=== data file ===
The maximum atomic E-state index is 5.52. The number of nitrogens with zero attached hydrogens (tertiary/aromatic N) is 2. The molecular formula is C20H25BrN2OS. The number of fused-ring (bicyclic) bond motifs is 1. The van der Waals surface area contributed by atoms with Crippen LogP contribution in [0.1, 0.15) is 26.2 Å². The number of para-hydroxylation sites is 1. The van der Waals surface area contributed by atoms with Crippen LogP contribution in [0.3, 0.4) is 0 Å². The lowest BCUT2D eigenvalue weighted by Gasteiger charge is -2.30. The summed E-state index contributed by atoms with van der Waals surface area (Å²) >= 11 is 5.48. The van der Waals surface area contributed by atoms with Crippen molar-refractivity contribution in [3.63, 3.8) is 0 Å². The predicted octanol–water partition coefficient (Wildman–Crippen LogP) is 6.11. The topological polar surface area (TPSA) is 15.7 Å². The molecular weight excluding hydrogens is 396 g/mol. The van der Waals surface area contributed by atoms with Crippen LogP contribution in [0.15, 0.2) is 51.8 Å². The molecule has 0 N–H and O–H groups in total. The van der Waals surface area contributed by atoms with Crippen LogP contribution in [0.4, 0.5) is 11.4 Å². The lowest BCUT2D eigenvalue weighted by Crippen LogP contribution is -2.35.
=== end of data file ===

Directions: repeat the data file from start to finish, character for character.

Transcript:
The maximum atomic E-state index is 5.52. The number of nitrogens with zero attached hydrogens (tertiary/aromatic N) is 2. The molecular formula is C20H25BrN2OS. The number of fused-ring (bicyclic) bond motifs is 1. The van der Waals surface area contributed by atoms with Crippen LogP contribution in [0.1, 0.15) is 26.2 Å². The number of para-hydroxylation sites is 1. The van der Waals surface area contributed by atoms with Crippen LogP contribution in [0.3, 0.4) is 0 Å². The lowest BCUT2D eigenvalue weighted by Gasteiger charge is -2.30. The summed E-state index contributed by atoms with van der Waals surface area (Å²) >= 11 is 5.48. The van der Waals surface area contributed by atoms with Crippen molar-refractivity contribution in [3.63, 3.8) is 0 Å². The predicted octanol–water partition coefficient (Wildman–Crippen LogP) is 6.11. The topological polar surface area (TPSA) is 15.7 Å². The molecular weight excluding hydrogens is 396 g/mol. The van der Waals surface area contributed by atoms with Crippen LogP contribution in [0.15, 0.2) is 51.8 Å². The molecule has 0 N–H and O–H groups in total. The van der Waals surface area contributed by atoms with Crippen LogP contribution in [0.4, 0.5) is 11.4 Å². The lowest BCUT2D eigenvalue weighted by Crippen LogP contribution is -2.35.